Don’t close that gap! Why a cohesive network hurts women (and helps men) to get ideas funded - Dirk Deichmann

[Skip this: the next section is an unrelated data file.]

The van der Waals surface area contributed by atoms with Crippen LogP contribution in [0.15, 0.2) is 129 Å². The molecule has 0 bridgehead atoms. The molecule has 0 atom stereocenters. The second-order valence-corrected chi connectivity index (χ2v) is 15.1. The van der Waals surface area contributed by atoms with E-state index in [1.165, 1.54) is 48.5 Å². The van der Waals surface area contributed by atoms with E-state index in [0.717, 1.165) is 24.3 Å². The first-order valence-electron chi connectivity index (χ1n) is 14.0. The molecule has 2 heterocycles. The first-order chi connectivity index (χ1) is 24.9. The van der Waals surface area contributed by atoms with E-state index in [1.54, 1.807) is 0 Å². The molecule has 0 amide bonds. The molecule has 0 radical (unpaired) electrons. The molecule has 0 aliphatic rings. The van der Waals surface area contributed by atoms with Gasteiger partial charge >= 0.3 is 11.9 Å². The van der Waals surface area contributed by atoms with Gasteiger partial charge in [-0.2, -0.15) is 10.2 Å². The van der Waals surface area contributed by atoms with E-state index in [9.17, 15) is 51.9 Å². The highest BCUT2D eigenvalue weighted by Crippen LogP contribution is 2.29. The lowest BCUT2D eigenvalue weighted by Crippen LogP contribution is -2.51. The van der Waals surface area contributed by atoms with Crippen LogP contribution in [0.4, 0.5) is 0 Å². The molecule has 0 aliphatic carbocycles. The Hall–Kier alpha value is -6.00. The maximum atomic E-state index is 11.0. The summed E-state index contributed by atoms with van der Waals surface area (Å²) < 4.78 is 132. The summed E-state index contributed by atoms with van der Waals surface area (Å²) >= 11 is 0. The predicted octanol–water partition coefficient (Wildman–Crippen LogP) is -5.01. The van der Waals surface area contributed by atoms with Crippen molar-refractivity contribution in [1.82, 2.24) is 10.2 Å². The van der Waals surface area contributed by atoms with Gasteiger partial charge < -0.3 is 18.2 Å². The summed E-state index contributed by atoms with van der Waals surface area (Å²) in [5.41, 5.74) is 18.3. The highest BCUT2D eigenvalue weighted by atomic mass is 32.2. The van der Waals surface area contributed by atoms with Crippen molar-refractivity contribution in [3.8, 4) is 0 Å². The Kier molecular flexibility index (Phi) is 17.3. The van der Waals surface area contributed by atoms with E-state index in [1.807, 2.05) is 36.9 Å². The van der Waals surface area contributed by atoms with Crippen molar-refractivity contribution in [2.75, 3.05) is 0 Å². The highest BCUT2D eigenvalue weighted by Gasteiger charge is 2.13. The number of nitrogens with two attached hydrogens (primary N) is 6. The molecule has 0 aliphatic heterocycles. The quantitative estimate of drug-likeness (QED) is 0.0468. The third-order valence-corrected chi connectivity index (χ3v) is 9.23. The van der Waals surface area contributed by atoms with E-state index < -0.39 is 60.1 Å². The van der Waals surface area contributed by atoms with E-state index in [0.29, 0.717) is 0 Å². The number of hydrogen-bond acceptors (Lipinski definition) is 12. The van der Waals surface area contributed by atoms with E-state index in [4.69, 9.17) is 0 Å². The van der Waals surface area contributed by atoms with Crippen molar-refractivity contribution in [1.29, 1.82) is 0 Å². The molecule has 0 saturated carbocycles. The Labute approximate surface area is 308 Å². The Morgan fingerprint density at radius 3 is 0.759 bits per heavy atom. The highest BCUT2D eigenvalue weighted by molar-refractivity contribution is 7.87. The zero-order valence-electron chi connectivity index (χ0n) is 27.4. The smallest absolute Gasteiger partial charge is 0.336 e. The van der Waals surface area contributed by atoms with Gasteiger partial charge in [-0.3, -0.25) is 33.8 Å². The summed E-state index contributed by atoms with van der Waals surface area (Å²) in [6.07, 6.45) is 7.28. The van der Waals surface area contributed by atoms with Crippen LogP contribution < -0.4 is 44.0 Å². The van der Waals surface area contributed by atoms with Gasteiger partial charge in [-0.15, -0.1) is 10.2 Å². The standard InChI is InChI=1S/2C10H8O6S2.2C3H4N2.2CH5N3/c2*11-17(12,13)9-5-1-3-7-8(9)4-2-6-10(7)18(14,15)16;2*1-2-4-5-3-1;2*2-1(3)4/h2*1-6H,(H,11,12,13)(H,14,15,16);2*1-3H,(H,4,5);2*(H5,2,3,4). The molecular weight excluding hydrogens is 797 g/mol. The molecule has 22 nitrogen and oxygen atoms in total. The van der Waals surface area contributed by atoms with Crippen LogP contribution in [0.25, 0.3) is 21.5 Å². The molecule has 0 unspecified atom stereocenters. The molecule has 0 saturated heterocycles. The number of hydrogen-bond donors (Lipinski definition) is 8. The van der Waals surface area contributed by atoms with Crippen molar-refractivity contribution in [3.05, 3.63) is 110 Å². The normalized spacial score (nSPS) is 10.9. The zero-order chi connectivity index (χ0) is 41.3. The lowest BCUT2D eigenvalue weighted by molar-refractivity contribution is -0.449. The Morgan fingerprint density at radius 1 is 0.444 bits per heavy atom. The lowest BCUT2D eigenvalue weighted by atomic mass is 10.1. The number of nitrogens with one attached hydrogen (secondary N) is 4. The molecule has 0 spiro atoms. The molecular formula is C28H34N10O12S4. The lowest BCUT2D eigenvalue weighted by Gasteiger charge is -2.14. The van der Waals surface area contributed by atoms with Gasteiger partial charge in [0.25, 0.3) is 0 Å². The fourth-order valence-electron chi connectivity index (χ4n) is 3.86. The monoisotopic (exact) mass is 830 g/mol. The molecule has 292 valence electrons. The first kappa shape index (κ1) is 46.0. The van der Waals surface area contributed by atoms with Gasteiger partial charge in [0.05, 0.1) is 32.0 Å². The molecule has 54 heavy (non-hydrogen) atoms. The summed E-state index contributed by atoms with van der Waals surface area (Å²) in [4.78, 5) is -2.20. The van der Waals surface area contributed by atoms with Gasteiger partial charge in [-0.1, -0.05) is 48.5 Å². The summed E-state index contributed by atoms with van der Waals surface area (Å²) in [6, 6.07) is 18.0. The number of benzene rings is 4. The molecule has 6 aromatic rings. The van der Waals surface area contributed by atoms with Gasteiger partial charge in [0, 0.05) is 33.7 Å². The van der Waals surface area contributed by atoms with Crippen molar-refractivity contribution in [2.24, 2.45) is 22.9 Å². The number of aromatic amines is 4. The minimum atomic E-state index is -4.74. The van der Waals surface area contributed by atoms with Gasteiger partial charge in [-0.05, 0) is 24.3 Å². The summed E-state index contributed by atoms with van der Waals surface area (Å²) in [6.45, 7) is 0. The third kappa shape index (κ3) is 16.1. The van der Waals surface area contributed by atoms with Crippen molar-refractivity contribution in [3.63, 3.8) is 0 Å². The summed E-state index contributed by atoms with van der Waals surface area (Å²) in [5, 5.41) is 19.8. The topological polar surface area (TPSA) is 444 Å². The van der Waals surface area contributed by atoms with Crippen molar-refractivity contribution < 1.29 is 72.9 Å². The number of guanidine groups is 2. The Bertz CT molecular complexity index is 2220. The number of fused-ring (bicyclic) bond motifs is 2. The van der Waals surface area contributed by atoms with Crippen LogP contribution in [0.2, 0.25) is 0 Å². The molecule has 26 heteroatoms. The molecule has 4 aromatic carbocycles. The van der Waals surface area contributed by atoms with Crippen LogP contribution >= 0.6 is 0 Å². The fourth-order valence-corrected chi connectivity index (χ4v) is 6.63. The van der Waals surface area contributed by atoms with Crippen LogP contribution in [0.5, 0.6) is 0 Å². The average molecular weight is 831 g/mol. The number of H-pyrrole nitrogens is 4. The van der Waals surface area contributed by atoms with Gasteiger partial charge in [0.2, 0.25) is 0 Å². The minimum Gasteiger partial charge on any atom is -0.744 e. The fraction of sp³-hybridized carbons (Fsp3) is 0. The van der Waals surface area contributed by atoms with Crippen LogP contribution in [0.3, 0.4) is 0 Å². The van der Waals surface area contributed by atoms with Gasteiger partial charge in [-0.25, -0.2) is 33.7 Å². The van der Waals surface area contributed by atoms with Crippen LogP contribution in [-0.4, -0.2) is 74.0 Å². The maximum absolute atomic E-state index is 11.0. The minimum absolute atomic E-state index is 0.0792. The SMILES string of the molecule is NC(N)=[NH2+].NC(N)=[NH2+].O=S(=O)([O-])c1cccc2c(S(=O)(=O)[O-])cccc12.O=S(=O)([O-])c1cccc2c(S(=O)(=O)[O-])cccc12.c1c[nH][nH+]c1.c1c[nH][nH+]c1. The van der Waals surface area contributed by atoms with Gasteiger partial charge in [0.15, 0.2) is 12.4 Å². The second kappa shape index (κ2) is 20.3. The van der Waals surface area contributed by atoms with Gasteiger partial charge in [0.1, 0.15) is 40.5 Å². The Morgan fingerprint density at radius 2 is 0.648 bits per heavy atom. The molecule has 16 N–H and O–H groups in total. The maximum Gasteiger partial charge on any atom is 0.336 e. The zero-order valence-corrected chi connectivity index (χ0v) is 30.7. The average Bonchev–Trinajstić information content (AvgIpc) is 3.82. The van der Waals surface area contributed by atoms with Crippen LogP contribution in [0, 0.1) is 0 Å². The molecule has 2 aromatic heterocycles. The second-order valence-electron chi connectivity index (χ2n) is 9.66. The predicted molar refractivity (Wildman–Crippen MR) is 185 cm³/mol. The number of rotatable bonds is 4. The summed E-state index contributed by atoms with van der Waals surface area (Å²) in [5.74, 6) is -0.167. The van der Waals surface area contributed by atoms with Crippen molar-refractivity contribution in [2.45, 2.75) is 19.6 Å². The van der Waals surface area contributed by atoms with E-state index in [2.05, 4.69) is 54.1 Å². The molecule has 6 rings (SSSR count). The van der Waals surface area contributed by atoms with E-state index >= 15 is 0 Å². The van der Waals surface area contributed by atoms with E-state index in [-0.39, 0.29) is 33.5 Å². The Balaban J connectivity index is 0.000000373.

Much research has been done to study why some scholarly ideas generate high scientific impact while others do not. However, knowledge on how researchers can get access to the necessary funds to conduct high-quality research has been scarce. In this study we explore whether the cohesion of a co-authorship network helps or hurts a grant applicant in getting research ideas funded. Drawing from attribution theory, we suggest that the benefits of network cohesion (i.e., having few structural holes) may depend on whether the grant applicant is a man or a woman. In order to test our hypotheses, we collected data about grant proposals which were submitted to a research funding organization by early-career scholars in 2014 and 2015. Controlling for the reviewer-assessed quality of the proposal shortly after its initial submission, we find that, by and of itself, network cohesion is not significantly associated with winning a research grant at the end of the evaluation process. The effect of cohesion, however, depends on the gender of the applicant: While male applicants have a significantly higher likelihood of winning a grant when they have a cohesive co-authorship network with few structural holes, for women the opposite holds true. They are more likely to get their ideas funded when they have an open network with many structural holes. We discuss the implications of our findings for theory and practice.